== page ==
Sam Permutt, Express Trade Capital
A back-to-back letter of credit (LC) is a common, but often overlooked, form of trade financing.
In a typical back-to-back LC scenario, an intermediary trading company receives an inbound LC from the buyer’s (applicant’s) bank and, using that first LC as collateral, issues a second, outbound LC in favor of the supplier (beneficiary).
Back-to-back LCs are surprisingly simple to coordinate, as both LCs are nearly identical. The only differences between the two LCs in a back-to-back LC model are the credit amount vs. the unit price and the expiry date/period for presentation/latest shipment dates. The unit price is how much the product will cost the final customer, whereas the credit amount accounts for the wholesale costs. The timing of the two LCs must be staggered to allow time for each party to process and transport the shipment.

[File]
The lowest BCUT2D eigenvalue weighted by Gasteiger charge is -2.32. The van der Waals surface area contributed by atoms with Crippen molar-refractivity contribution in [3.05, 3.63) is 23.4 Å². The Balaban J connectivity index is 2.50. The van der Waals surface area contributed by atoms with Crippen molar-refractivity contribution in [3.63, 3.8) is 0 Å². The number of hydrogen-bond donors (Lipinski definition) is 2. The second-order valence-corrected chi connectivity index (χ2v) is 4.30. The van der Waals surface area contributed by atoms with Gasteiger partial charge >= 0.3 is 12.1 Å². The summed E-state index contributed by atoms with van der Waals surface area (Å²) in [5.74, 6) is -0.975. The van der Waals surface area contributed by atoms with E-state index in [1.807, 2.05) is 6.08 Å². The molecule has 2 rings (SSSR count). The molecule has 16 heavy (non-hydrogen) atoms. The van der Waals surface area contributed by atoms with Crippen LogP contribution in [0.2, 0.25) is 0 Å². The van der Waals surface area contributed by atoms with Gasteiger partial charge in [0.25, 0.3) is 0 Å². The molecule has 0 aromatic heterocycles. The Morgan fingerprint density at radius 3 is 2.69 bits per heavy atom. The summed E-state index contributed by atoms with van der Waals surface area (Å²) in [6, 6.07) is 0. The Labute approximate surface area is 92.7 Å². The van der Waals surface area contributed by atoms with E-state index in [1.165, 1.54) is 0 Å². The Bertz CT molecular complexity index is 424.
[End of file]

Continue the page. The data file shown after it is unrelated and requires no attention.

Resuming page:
The additional layer of security that back-to-back LCs provide comes not only from the presence of two separate, albeit nearly identical LCs, but also from the fact that both LCs are available at the intermediary’s bank. This centralized method of monitoring reduces risk and secures all parties involved in the multi-tiered transaction at hand.
Back-to-back LCs therefore help build trust between buyers and sellers of goods around the world, reduce credit risk, and speed up cash flow. They’re beneficial to the intermediary trading company insofar as the company does not need to disclose to its supplier the details of the ultimate buyer of the goods or even the price at which they were sold.
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